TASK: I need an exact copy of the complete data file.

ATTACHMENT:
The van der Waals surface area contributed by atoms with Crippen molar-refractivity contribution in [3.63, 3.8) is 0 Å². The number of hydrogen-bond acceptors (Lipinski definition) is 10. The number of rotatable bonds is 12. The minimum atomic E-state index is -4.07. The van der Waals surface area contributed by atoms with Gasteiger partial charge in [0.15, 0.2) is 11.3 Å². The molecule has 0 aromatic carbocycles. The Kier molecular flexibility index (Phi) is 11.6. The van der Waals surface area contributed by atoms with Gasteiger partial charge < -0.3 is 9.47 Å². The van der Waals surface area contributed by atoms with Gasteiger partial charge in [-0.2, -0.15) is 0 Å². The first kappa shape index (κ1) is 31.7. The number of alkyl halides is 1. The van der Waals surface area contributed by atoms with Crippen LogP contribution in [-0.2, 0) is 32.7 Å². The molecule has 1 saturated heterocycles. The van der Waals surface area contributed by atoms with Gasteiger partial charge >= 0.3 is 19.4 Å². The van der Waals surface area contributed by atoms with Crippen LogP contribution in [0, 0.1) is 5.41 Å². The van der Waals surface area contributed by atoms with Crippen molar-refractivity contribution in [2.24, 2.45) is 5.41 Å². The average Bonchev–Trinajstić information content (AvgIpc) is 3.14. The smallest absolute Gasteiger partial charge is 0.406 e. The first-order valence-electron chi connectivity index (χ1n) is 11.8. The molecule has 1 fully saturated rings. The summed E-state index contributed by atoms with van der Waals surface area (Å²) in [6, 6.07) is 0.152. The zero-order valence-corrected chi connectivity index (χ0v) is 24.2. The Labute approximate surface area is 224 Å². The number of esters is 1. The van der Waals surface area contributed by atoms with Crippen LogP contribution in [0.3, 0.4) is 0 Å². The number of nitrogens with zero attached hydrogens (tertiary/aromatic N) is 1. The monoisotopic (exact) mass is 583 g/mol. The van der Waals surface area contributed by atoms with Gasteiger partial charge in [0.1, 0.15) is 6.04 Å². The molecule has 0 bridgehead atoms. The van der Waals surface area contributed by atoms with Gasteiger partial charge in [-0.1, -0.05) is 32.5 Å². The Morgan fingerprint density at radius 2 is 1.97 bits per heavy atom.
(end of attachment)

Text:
The van der Waals surface area contributed by atoms with Crippen molar-refractivity contribution in [3.63, 3.8) is 0 Å². The number of hydrogen-bond acceptors (Lipinski definition) is 10. The number of rotatable bonds is 12. The minimum atomic E-state index is -4.07. The van der Waals surface area contributed by atoms with Gasteiger partial charge in [0.15, 0.2) is 11.3 Å². The molecule has 0 aromatic carbocycles. The Kier molecular flexibility index (Phi) is 11.6. The van der Waals surface area contributed by atoms with Gasteiger partial charge < -0.3 is 9.47 Å². The van der Waals surface area contributed by atoms with Gasteiger partial charge in [-0.2, -0.15) is 0 Å². The first kappa shape index (κ1) is 31.7. The number of alkyl halides is 1. The van der Waals surface area contributed by atoms with Crippen LogP contribution in [-0.2, 0) is 32.7 Å². The molecule has 1 saturated heterocycles. The van der Waals surface area contributed by atoms with Gasteiger partial charge >= 0.3 is 19.4 Å². The van der Waals surface area contributed by atoms with Crippen LogP contribution in [0, 0.1) is 5.41 Å². The van der Waals surface area contributed by atoms with Crippen molar-refractivity contribution in [2.24, 2.45) is 5.41 Å². The average Bonchev–Trinajstić information content (AvgIpc) is 3.14. The smallest absolute Gasteiger partial charge is 0.406 e. The first-order valence-electron chi connectivity index (χ1n) is 11.8. The molecule has 1 fully saturated rings. The summed E-state index contributed by atoms with van der Waals surface area (Å²) in [6, 6.07) is 0.152. The zero-order valence-corrected chi connectivity index (χ0v) is 24.2. The Labute approximate surface area is 224 Å². The number of esters is 1. The van der Waals surface area contributed by atoms with Crippen LogP contribution in [0.3, 0.4) is 0 Å². The number of nitrogens with zero attached hydrogens (tertiary/aromatic N) is 1. The monoisotopic (exact) mass is 583 g/mol. The van der Waals surface area contributed by atoms with Gasteiger partial charge in [0.1, 0.15) is 6.04 Å². The molecule has 0 bridgehead atoms. The van der Waals surface area contributed by atoms with Gasteiger partial charge in [-0.1, -0.05) is 32.5 Å². The Morgan fingerprint density at radius 2 is 1.97 bits per heavy atom.